Hainanese chicken rice is startlingly different, strikingly delicious. That’s especially true if you haven’t already experienced this truly extraordinary dish. If that’s the case, you’re in for a wonderfully satisfying, rather thrilling adventure that stars delicately poached chicken, a super-savory rice, and three terrific sauces.
Although it has its roots on the island province of Hainan in the far south of China, ‘chicken rice’ is routinely ranked as the national dish of food-crazy Singapore, as well as being mega-popular in Malaysia and Thailand.
And some big-name chefs have certainly raved about how fabulous it is. Twenty or so years ago, Gordon Ramsay and Anthony Bourdain were both being knocked out by Hainanese chicken rice, hailing it as one of the world’s most exceptional chicken dishes.
And here’s what another big-name chef, Yotam Ottolenghi, said about it back in 2013, “A few subtle and simple flavors – namely ginger and spring onion – create so immense and compelling an impact. And that is even before you douse everything with those intensely delicious chili and soy condiments. Make it once, and it is likely to turn into a habit.”
So why is Hainanese chicken rice so unusually good?
Well, that’s partly because this is a signature dish from a country whose cuisine has been lauded by the likes of Bourdain as being among the best in the world. And a quick glance through Terry Tan’s book, Singapore Cooking: Fabulous Recipes from Asia’s Food Capital, reinforces the country’s claim to culinary fame.
Let’s start with why the chicken’s so good. Served at summery room temperature, the poached-and-cooled chicken is juicily tender, delightfully firm, beautifully pale beneath its creamily silky skin, and absolutely packed full of delicate, subtle flavors.
Summery room-temperature? Yep. This is a dish for brightly hot, sunny days, when the thought of something piping-hot is all too much. Make it with a first-class, fresh, free-range bird, and Hainanese chicken rice will reward you with many exquisite fresh tastes.
Then there’s the jasmine rice, which is so outstanding that it shares equal limelight with the chicken. Rather than just being simply boiled or steamed, the rice is lightly fried with sliced scallions (or spring onions), ginger, and garlic. It’s then simmered in the well-seasoned stock that was used to slowly poach the chicken.
Now, many food writers say this glorious rice is really the highlight of the dish. I’m not sure about that. I found it every bit as good as the poached chicken and would definitely make it to accompany any number of curries, char-grilled skewered meats. Satays spring to mind, or big, rich stews like a goulash or an osso buco.
Some people have given this rice even higher praise. Anthony Bourdain was so awed by it that he said, “Chicken rice is so fragrant and delicious that it can be eaten on its own.”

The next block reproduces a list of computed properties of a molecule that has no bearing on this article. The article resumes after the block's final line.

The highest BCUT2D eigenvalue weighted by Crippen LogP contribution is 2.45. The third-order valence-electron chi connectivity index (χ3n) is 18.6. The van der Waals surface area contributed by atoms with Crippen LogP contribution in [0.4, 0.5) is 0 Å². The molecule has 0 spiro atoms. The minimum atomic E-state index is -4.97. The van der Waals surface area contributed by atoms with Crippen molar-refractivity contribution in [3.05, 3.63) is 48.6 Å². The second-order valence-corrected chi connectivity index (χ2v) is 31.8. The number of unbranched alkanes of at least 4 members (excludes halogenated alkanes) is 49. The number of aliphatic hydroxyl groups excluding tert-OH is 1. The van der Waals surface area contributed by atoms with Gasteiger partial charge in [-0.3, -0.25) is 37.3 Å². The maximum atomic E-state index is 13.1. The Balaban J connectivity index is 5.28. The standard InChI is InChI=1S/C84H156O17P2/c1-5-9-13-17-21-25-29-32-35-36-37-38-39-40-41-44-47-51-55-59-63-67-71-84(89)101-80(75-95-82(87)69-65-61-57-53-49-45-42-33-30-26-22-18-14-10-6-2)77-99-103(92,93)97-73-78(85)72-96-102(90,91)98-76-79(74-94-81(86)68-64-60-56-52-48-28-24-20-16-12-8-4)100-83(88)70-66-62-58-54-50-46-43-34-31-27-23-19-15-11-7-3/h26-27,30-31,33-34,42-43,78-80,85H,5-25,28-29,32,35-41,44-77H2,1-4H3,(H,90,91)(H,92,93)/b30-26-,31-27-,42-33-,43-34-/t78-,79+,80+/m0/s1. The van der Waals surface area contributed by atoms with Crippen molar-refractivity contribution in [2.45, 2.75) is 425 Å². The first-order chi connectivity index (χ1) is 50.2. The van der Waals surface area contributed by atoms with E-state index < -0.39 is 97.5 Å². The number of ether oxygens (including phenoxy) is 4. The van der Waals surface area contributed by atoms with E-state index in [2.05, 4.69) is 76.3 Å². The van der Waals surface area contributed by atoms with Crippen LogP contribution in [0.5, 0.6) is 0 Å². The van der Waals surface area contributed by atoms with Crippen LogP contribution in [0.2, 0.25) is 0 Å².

The traditional trio of sauces
There’s a range of contrasting tastes and texture in this easily made trio that introduces powerful heat, intense umami, and spicy warmth.
The powerful – and I mean powerful – heat comes from a pale-orange, clean-cutting sauce made from finely ground, fresh bird’s eye chilies, plenty of fresh ginger and garlic, sesame oil, fresh lime juice, a little sugar, and some of the chicken’s poaching stock.
As for the intense umami, that’s courtesy of a very simple, slightly syrupy sauce that’s made by gently heating dark soy sauce and caramelly palm sugar with a little water.
Finally, the spicy warmth comes from a faintly golden, thinnish sauce that infuses sesame oil with the flavors of gently fried, finely chopped garlic, ginger, and spring onions.
What you taste is not always what you expect
Two days after I first cooked this, I was still marveling at how amazingly special Hainanese chicken rice is, and how keen I was to make it again. And, just like Yotam Ottolenghi says, making it is likely to become a habit.
But most of all, I kept being struck by how strongly influenced we are by the appearance of what we eat. There’s an old saying that we eat with our eyes, and this dish really bears that out – what we see before us can create powerful taste expectations.
And, I must admit, with this dish, my expectations weren’t that high. But all my nervy concerns vanished as I soon as I started tasting it and savoring each of the sauces with the chicken, the rice, and the chunky slices of cucumber.
Cucumber? For sure. Those thick slices are an inspired, traditional addition to Hainanese Chicken Rice. With their cool taste of summer, they’re a fab foil to that seriously hot chili sauce, and they look just dandy on your plate.
Straightforward prep, straightforward cooking
This is another pleasant surprise – prepping and cooking your Hainanese chicken rice is a lot simpler than you might think. The instructions’ list might look dauntingly long, but there’s nothing at all complex in there. There are no hard-to-find ingredients and certainly no tricky cooking techniques.
Anything unusual in the cooking? Perhaps one. Once the chicken has finished poaching, it gets immediately immersed for 15 minutes in a mix of cold water and ice cubes – known as an ‘ice bath’. This has the vital effect of firming the meat and turning the skin and fat beneath it into a creamily silky layer of deliciousness.
The ice bath certainly cools down the chicken but doesn’t turn it stone-cold. After its ice bath, the chicken’s ready to be carefully carved and served with the rice, sauces, and that all-important cucumber.
Approach making this dish with confidence, and I’m reckoning you’ll be delighted with the results, and very happily surprised by just how good they are.